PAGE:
Today, the House is debating HR 2642, Military Construction and Veterans Affairs Appropriations for FY 2008. This bill will provide veterans with the health care and benefits we promised them, resulting in the hiring of more qualified doctors and nurses to improve medical services to our veterans and to reduce waiting times for doctor appointments, and provide more to help veterans suffering from traumatic brain injury (TBI), Post Traumatic Stress Disorder (PTSD), and mental health care issues.
Action on veterans' health care funding could not come at a more important time – a military report released yesterday, shows there are significant problems in the military health care system and a significant rise in veterans suffering from mental disorders. More than one-third of the 230,000 new veterans who have applied for medical assistance from the Veterans' Affairs Department suffer with mental disorders. This bill provides $600 million more than the President's request for mental health, PTSD and Traumatic Brain Injury and makes five polytrauma centers and three Centers of Excellence for Mental Health and Post Traumatic Stress Disorder (PTSD) fully operational this year to care for those returning from Iraq and Afghanistan, including those with TBI.
Speaker Pelosi, Leader Hoyer, Chairman Chet Edwards, and Rep. Nancy Boyda on the legislation:
Historic Increases in VA Spending for FY 2008
Increases the VA budget by $6.7 billion above the FY07 level, the largest single increase in the 77 year history of the Veterans Administration and $3.8 billion above the President's request.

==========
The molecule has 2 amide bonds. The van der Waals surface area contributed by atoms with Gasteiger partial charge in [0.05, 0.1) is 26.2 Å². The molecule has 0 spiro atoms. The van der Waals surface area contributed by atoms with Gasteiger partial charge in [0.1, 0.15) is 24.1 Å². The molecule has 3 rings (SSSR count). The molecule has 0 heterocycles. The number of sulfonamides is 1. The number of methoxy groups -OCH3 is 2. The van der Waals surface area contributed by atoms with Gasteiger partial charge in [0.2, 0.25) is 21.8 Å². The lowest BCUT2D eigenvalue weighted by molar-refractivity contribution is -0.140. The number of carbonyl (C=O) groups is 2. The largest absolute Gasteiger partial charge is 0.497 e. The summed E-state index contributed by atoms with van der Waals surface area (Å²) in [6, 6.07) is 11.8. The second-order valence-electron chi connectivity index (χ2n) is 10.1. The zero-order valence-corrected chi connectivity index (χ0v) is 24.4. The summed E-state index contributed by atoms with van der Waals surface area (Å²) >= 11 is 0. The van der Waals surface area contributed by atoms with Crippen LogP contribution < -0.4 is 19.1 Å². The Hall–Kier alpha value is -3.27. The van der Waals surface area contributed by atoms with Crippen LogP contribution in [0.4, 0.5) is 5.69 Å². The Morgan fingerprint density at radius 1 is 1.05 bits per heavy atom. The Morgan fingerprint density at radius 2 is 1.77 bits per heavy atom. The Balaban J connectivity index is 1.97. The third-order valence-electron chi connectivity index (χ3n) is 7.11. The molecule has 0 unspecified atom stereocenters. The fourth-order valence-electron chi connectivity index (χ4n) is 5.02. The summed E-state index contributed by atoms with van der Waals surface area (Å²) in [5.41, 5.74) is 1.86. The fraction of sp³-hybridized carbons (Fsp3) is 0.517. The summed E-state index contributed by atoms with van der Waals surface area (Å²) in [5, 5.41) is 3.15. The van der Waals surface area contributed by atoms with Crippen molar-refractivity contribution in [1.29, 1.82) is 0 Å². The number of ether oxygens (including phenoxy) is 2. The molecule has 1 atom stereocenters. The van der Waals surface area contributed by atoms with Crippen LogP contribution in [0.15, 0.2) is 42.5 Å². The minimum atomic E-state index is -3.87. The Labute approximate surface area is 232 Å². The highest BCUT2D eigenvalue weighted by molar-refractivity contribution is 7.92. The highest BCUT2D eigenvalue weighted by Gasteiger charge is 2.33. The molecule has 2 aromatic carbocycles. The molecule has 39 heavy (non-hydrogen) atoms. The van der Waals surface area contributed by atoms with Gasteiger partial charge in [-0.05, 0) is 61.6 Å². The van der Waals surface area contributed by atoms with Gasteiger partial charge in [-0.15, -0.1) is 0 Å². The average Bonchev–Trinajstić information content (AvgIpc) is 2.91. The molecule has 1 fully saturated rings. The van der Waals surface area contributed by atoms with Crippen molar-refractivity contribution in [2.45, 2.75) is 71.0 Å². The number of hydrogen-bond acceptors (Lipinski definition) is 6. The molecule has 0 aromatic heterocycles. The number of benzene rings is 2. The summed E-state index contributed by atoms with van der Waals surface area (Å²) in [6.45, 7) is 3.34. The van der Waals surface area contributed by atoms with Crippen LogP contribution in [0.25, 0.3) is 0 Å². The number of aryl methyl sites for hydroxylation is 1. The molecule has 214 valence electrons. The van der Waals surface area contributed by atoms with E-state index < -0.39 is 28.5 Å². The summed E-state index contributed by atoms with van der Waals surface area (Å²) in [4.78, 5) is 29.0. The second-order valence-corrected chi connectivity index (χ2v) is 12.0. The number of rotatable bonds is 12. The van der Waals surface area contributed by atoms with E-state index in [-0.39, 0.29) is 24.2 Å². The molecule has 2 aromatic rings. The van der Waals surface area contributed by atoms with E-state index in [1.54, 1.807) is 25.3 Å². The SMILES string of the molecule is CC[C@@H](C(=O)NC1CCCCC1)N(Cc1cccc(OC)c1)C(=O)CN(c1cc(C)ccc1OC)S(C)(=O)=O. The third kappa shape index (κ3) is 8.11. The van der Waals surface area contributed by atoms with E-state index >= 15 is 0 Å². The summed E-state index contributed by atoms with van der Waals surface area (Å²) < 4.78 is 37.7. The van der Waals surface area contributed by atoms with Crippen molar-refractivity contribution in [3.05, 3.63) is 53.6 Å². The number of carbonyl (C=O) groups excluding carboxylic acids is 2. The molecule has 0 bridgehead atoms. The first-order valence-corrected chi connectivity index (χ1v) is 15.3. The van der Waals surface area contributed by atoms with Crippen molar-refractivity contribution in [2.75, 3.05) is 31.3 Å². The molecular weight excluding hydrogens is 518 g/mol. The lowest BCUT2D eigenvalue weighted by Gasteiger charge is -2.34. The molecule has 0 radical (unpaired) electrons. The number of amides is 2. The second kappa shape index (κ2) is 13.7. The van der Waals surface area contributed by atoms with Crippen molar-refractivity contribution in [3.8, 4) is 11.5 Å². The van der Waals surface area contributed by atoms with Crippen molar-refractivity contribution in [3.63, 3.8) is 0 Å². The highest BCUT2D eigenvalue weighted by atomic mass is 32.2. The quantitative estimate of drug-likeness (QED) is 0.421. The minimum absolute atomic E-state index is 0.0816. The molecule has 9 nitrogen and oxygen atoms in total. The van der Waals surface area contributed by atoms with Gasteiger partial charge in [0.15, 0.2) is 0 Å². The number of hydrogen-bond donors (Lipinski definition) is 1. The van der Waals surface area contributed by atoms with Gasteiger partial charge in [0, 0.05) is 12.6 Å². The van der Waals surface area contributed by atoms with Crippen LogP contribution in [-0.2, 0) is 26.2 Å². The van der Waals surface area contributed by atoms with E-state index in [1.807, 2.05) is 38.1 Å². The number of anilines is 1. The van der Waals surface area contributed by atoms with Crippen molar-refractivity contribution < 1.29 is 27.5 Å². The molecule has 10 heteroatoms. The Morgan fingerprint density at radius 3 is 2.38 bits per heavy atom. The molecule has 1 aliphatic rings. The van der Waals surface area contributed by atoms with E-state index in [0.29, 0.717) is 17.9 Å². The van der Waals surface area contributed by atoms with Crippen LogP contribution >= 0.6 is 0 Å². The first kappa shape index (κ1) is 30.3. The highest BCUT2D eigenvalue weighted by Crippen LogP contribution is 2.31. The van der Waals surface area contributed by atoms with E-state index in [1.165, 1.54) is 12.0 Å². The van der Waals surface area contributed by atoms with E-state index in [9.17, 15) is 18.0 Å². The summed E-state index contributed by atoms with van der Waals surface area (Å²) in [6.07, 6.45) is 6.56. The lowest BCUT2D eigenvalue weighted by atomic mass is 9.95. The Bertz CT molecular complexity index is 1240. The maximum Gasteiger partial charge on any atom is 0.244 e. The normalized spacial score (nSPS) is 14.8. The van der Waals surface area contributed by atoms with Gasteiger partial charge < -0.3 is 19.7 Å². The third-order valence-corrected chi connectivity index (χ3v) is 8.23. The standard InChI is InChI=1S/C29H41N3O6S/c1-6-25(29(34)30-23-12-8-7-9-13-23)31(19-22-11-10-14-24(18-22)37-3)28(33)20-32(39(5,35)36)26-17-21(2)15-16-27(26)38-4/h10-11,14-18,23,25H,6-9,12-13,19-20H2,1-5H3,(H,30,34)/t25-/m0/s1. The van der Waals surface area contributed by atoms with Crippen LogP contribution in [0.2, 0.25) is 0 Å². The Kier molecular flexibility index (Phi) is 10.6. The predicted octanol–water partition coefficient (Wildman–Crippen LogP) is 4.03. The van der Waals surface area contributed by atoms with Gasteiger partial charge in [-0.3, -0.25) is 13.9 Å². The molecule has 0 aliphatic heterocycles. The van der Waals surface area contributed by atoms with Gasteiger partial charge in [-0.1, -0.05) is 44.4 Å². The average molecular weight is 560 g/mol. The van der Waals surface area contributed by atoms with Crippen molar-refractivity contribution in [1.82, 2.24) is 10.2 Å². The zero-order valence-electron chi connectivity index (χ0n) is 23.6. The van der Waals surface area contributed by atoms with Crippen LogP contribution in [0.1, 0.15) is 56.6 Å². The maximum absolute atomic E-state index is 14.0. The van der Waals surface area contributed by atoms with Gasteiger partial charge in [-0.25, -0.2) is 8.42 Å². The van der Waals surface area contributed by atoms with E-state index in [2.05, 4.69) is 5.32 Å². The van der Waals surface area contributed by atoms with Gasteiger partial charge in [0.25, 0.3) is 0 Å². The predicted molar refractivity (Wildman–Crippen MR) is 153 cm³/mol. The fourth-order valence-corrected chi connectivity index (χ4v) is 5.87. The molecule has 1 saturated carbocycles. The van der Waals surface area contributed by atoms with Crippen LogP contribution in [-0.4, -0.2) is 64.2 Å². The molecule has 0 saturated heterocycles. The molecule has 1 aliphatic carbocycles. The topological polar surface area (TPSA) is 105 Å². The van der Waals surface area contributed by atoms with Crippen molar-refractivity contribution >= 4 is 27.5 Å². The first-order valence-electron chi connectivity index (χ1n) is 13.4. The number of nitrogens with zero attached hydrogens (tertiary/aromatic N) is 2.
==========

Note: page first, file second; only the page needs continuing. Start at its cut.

For the first time, the budget for VA medical care exceeds the budget of the veterans' service organizations by $294 million. This will ensure quality health care for 5.8 million patients, including about 263,000 Iraq and Afghanistan veterans, which the VA will treat in FY 2008.
Significantly reduces the 400,000 claims backlog for veterans waiting for disability and other benefits by adding more than 1,100 new claims processors.
Provides much needed maintenance of VA health care facilities (funding is $500 million above the President's request) to prevent a Walter Reed-type scandal from occurring. A recent VA report outlined 1,000 specific problems at VA health facilities around the country, with a backlog of $5 billion in maintenance.
Provides $600 million more than the President's request for mental health, PTSD and Traumatic Brain Injury and makes five polytrauma centers and three Centers of Excellence for Mental Health and Post Traumatic Stress Disorder (PTSD) fully operational this year to care for those returning from Iraq and Afghanistan, including those with TBI. An estimated one-third of veterans returning from Iraq and Afghanistan are facing mental health challenges, and up to 300,000 troops are expected to return from Iraq suffering from TBI. [GAO, 11/06; PBS, 2/18/07]
To ensure a seamless transition from the Defense Department to the VA, particularly for veterans suffering from TBI or PTSD, the bill permits the Department of Veterans Affairs to transfer up to $15 million for a joint program to improve access to care.
Develops and operates a toll-free telephone and web-based hotline for veterans to report on deficiencies in VA medical facilities and care.
Strengthens Our Military
Provides better barracks, housing and training facilities when troops return from combat through an unprecedented $21.4 billion investment in military construction, family housing, and BRAC ($207 million more than the President's request).
Provides funds to grow our military forces and begins the process of adding 65,000 Army, 27,000 Marine, and 9,000 National Guard and Reserve troops.
Fully funds the 2005 base realignment and closure process (BRAC) at $8.2 billion. Supports the relocation of 70,000 troops from bases in Korea and Europe.
Enhances Accountability to Stop Wasteful Spending
Increases funding for the Inspector General for VA to improve services for veterans and their families and to prevent and deter potential waste, fraud and inefficiencies.